Tramadol, AKA Ultram, is one of the misunderstood medications in the world. In 1962, when Tramadol was first invented in Germany, the researchers were looking to create a synthetic opioid that would do the same job as a natural opioid without the addiction problem, and they succeeded.
The trick was to create the pain reliever inside the body. It could be a bit complicated for non-medical professionals to understand, but in this article, we shall give it a try to explain things in layman’s terms. It’s important to remember that a lot of medical professionals won’t agree with the way we are going to explain it.
How Opioids Work in the Body
Natural opioids come from the opium flower. It contains a substance called M1 (morphine 1). M1 stimulates the opioid receptors in the brain (Which already exist in the brain) and has the ability to alter the perception of the brain, wherein the brain gets the pain signals but translates them differently.
In this altered state, the patient naturally feels numb, very sleepy, and of course a chemical high. The issue is that once the brain gets used to this altered state, it wants to return to it.
Unmistakably, in almost 95% of the cases, taking opioids for 2 weeks can develop dependency in a patient. That is why, after an opioid treatment, the patient is immediately recommended support groups, rehabs, and therapies.
What Makes Tramadol Different
To understand Tramadol, we need to go back a little.
Let’s understand the opioid receptors. These exist in our brain because our body produces some opioids itself. We know them as endorphins (Endogenic Morphine). Endorphins are released after physical exercises, before bedtime, and after sex.
Endorphins are natural morphine that is good for our body. We need them to relax and sleep. Natural opioids like Oxycodone contain ready-to-use M1. That’s why it is fast acting and powerful.
On the other hand, Tramadol is a synthetic opioid. It does not contain ready-to-use M1. It needs to metabolize in the body by two liver enzymes called CYP2D6 and CYP3A4.
Once metabolized into M1, Tramadol starts to take effect. That’s why Tramadol may be a little slow acting at first. However, the benefit is that it takes a more natural route to produce M1, which is similar to producing Endorphins.
So, now the question is,
Is Tramadol Really Addictive?
“Yes” would be the shortest answer, and the reason is in the amount. If our body naturally produces 1 unit of M1, introducing Tramadol 50 mg will bring up the level to 5. Taking 40 mg of Oxycontin will increase the level to 10, and morphine, the kind they inject in the hospitals brings the M1 level to 15-20 (depending on the amount injected).
Tramadol Addiction and Symptoms
While it may take a long time to get dependent on Tramadol, some symptoms manifest. Following are examples of a few:
- Anxiety:Patients who are running out of Tramadol show anxiety towards it. They may panic if only 5-4 pills are left and would insist on buying more immediately.
- Paranoia: Patients may show paranoia towards his/her stock of Tramadol, “Someone is stealing meds from my cabinet”.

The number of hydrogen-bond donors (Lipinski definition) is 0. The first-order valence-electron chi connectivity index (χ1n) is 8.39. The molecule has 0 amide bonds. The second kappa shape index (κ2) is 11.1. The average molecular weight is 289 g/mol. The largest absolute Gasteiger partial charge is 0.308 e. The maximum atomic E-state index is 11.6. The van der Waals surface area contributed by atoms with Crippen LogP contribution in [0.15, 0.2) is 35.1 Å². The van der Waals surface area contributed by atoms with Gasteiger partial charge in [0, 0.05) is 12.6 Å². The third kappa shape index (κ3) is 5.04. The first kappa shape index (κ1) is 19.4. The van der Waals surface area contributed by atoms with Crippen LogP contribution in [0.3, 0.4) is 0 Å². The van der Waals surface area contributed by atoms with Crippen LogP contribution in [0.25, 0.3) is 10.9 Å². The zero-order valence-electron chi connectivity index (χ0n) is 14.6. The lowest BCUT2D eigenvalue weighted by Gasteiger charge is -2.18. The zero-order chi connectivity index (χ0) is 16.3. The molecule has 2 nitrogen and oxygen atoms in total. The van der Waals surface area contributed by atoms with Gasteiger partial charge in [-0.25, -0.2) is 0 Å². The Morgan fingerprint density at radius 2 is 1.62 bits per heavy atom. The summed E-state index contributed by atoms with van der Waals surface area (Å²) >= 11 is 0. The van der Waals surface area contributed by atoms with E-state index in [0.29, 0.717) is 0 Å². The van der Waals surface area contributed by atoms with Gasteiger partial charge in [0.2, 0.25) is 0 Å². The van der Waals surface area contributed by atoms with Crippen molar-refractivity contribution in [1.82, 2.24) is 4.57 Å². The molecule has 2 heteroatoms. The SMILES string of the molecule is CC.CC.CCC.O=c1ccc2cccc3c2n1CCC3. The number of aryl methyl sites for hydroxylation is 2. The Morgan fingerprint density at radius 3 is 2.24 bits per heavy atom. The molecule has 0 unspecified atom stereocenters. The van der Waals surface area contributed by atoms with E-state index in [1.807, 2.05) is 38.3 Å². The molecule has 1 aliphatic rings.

- Overeagerness: They are very eager to take their next dosage and sometimes, take them earlier than the designated time.
- Visiting Multiple Doctors: This is kind of a sure sign that the patient is addicted when they visit multiple health professionals in order to get more prescriptions.
It is always best to consult a doctor. If you have been prescribed Tramadol for a certain medical condition by your doctor, keep him informed of your feelings. The doctor would know when a treatment is turning into an addiction.
Here are the following steps that we recommend:
Step 1- Come Out
Addiction is viewed as a criminal act in our society and that is the biggest problem. It harms more than it does good. Addiction is not criminal at all so please come out and be open about it with your family and friends.
This step not only confronts the problem directly but also helps in the recovery process. If recovery takes long, you will need assistance from your loved ones to keep you in check and motivate you to get better.
Step 2- Cognitive Behavioral Therapy (CBT)
Cognitive Behavioral Therapy or CBT uses a combination of therapy sessions and rewarding social activities. Addiction is deeply connected to the reward center of our brain.
Whatever substance (Cigarettes, alcohol, or drugs) we are addicted to, we take them as a form of reward. “I’ve done a good job so I should reward myself with a cigarette”, is the general attitude.
CBT targets this and tries to change the person into thinking that a good job is a reward on its own and that additional substance is not required. It may take a while, but it really works.
Step 3- Detoxification
Unless someone uses Tramadol continuously for 6 months or more and is seriously dependent, the chemical detox is an overkill.
Step 4- Support Groups
This may as well be the first step. Support groups are an excellent solution. As mentioned earlier, our society criminalizes addiction and therefore, it is difficult to open up to people who don’t understand what the patient is going through.
Support groups solve that problem. People can share their thoughts and feelings with others who had similar experiences. It also is a long-term solution and prevents patients from falling back into their old habits.
In the beginning, we mentioned that Tramadol is a misunderstood medication. It was first an OTC (Over-The-Counter) drug. Then in 1995, FDA conducted a trial and found it to be addictive.
However, According to Harvard Health Publishing the FDA trial had an issue medical professionals call “Confounding“. Many of the participants in that trial had had a history of substance abuse and addiction. Some also had preexisting liver and kidney issues.
Therefore, it is not clear if the data gathered at that time was conclusive. Yet, since Tramadol does act like an opioid, there’s always that possibility.